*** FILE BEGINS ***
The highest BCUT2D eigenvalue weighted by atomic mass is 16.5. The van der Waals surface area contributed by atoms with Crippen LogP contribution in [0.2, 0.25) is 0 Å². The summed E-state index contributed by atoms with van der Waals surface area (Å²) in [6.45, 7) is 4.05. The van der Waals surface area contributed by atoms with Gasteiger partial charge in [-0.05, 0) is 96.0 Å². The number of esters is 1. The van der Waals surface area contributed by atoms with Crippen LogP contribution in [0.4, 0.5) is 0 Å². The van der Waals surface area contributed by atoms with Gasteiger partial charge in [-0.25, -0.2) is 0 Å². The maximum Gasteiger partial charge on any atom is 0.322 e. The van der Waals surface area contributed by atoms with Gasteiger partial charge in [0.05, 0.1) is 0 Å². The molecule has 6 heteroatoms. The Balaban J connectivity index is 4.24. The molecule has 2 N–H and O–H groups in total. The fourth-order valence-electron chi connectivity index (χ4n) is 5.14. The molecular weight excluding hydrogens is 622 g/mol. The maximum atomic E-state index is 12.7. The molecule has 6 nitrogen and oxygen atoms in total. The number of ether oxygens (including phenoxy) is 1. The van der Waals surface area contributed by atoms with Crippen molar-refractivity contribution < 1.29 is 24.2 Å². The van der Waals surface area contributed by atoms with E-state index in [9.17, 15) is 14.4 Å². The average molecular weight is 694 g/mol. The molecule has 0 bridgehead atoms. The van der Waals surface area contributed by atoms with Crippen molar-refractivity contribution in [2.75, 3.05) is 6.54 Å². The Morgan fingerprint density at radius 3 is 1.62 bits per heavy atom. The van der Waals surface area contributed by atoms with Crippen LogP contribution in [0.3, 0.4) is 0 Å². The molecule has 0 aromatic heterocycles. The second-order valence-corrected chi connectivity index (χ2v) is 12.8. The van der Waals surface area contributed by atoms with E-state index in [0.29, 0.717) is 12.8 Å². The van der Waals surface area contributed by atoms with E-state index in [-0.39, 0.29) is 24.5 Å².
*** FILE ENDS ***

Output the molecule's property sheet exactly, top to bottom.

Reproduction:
The highest BCUT2D eigenvalue weighted by atomic mass is 16.5. The van der Waals surface area contributed by atoms with Crippen LogP contribution in [0.2, 0.25) is 0 Å². The summed E-state index contributed by atoms with van der Waals surface area (Å²) in [6.45, 7) is 4.05. The van der Waals surface area contributed by atoms with Gasteiger partial charge in [-0.05, 0) is 96.0 Å². The number of esters is 1. The van der Waals surface area contributed by atoms with Crippen LogP contribution in [0.4, 0.5) is 0 Å². The van der Waals surface area contributed by atoms with Gasteiger partial charge in [-0.25, -0.2) is 0 Å². The maximum Gasteiger partial charge on any atom is 0.322 e. The van der Waals surface area contributed by atoms with Gasteiger partial charge in [0.05, 0.1) is 0 Å². The molecule has 6 heteroatoms. The Balaban J connectivity index is 4.24. The molecule has 2 N–H and O–H groups in total. The fourth-order valence-electron chi connectivity index (χ4n) is 5.14. The molecular weight excluding hydrogens is 622 g/mol. The maximum atomic E-state index is 12.7. The molecule has 6 nitrogen and oxygen atoms in total. The number of ether oxygens (including phenoxy) is 1. The van der Waals surface area contributed by atoms with Crippen molar-refractivity contribution < 1.29 is 24.2 Å². The van der Waals surface area contributed by atoms with E-state index in [9.17, 15) is 14.4 Å². The average molecular weight is 694 g/mol. The molecule has 0 bridgehead atoms. The van der Waals surface area contributed by atoms with Crippen molar-refractivity contribution in [2.75, 3.05) is 6.54 Å². The Morgan fingerprint density at radius 3 is 1.62 bits per heavy atom. The van der Waals surface area contributed by atoms with Crippen LogP contribution in [0.3, 0.4) is 0 Å². The molecule has 0 aromatic heterocycles. The second-order valence-corrected chi connectivity index (χ2v) is 12.8. The van der Waals surface area contributed by atoms with E-state index in [0.29, 0.717) is 12.8 Å². The van der Waals surface area contributed by atoms with E-state index in [-0.39, 0.29) is 24.5 Å².